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Our Take: A New Pipeline? In East Africa? Are You Kidding?

It’s hard to believe that on the heels of the cataclysmic climate report by the authoritative UN Intergovernmental Panel on Climate Change (IPCC) and the call by UN Secretary General António Guterres for the abrupt end of any new fossil fuel exploration and production, plans to build the world’s longest crude oil pipeline are moving forward. The proposed 900-mile East African Crude Oil Pipeline (EACOP) will run from oilfields in Uganda to the ocean ports of Tanzania.

Distinguished environmental activist Bill McKibben fiercely criticizes the plan in The Guardian with coauthors Diana Nabiruma and Omar Elmawi. The article cites the estimate by The Environmental Law Alliance Worldwide-USA (ELAW-USA) that burning the  210,000 barrels of oil a day expected to be transported via the African pipeline will produce more than 34 million metric tons of carbon every year. This is significantly greater than the current combined emissions of  Uganda  and Tanzania. The Chinese National Oil Company, French oil giant Total, and the Uganda and Tanzania governments are heavily invested in the pipeline. This crude oil pipeline is projected to cost about $3.5 billion. The pipeline is pricy because it has to be electrically heated to keep Uganda’s highly viscous crude oil warm enough to flow.



In the wake of construction and the inevitable oil spills there will be population displacement, ruined lives and livelihoods, economic upheaval, and significant loss of biodiversity. On its way to the Indian Ocean the pipeline will go through 12 forest reserves, and several habitats of elephants, lions, and chimpanzees. It will cross more than 200 rivers and go through thousands of farms. Oil spills can be expected in the country’s uniquely biodiverse mangroves and coral reefs. In all, more than 2,000 sq km of protected wildlife habitat will see widespread disturbance. Ultimately the most devastating impact of the pipeline will be on the climate when the fossil fuel it conveys is burned at a time when the earth is reaching the point of no return to a habitable carbon neutral planet.

Resistance to the pipeline is strong. More than one million people have signed a petition calling to shelve the project calling to shelve the project. In April  a letter signed by 38 African civil society organizations  blamed the heads of state and corporate entities for ramming the project through the legal process that would undoubtedly have scrutinized the environmental impacts carefully and rejected the project. Work is expected to begin in April 2022 and has promised thousands of jobs to Ugandans. The project is currently supported by Uganda’s long-serving president, Yoweri Museveni, and his Tanzanian counterpart, Samia Suluhu Hassan. A few months ago, both oversaw the signing of agreements between their governments and the participating oil majors. The hope is the pipeline will boost Uganda’s economy and bring it energy independence.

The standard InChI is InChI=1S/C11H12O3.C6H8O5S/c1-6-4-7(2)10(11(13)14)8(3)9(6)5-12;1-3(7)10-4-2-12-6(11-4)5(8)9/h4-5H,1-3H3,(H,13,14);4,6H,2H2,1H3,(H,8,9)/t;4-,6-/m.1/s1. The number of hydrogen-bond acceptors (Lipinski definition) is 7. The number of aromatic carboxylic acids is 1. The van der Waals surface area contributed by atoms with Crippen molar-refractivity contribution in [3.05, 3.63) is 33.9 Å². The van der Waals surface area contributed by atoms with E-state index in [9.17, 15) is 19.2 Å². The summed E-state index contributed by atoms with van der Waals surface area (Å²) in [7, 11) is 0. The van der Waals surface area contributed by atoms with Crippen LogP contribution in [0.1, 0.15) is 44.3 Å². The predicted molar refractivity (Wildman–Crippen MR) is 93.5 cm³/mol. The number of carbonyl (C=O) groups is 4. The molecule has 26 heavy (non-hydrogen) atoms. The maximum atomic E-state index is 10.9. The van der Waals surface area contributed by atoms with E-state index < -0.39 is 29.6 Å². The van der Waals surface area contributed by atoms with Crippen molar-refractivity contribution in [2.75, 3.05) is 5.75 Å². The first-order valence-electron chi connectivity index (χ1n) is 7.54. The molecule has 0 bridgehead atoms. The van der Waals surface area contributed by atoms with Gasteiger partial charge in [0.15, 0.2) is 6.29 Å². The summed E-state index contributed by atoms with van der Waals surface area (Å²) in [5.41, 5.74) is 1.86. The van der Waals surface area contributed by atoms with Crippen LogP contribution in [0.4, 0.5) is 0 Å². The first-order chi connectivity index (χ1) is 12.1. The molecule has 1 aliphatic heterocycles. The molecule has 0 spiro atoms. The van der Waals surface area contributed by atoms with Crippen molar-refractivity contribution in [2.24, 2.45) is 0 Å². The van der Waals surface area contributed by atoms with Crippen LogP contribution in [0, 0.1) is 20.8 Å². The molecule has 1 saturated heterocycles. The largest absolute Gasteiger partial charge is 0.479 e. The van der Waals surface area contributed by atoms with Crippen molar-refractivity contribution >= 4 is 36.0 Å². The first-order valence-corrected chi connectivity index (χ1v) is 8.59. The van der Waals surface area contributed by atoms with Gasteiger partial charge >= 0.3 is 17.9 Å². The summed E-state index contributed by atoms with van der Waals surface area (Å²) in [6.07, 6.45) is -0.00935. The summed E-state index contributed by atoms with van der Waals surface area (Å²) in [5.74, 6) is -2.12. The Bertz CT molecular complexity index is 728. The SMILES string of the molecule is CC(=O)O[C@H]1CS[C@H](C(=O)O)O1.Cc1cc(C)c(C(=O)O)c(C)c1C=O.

Perhaps President Biden needs to address this fast-moving project and send America’s top climate diplomat John Kerry to the region to highlight the seriousness of the dreaded project. Last January, Kerry was at the World Economic Forum in Davos and reiterated Biden’s plan to end “international finance of fossil fuel projects with public money.”

Perhaps other envoys such as US Secretary of State Antony Blinken can make an appearance as well to promote an alternate path to fossil fuels. Another group, #stopeacop has a strong petition campaign to stop the flow of money to the project by two of Total’s key financiers, Barclays and Credit Suisse. Other on-line anti-financing petitions are Avaaz, and Inclusive Development International.

But Uganda is not blind to the changing climate which already has cost the country lives due to flash floods and landslides that have destroyed infrastructure, roads and farms. The proposed pipeline will connect oil deposits from fields near Lake Albert to ports in Tanzania despite the fact that communities that lived near Lake Albert were displaced last year due to rising water levels. Sealed oil wells near Lake Albert were also submerged last year.

One wonders how these world leaders and corporate heads can look themselves in the mirror or sleep peacefully at night. Were they not, like us, shocked at the IPCC report? Or did they blithely dismiss the report as information already heard many times? Have they grown numb to the desperate calls to stave off climate calamity by curtailing the use of fossil fuels? Is human existence to be sacrificed to the outmoded ethic that values profit over lives? McKibben quotes Guterres: “either there’s a death knell for the fossil fuel industry or there’s a death knell for our civilization, beginning, of course, with its poorest and most vulnerable people.”

image: https://www.orientenergyreview.com/oil-and-gas/uganda-and-tanzania-agree-to-study-possibility-of-crude-oil-pipeline/


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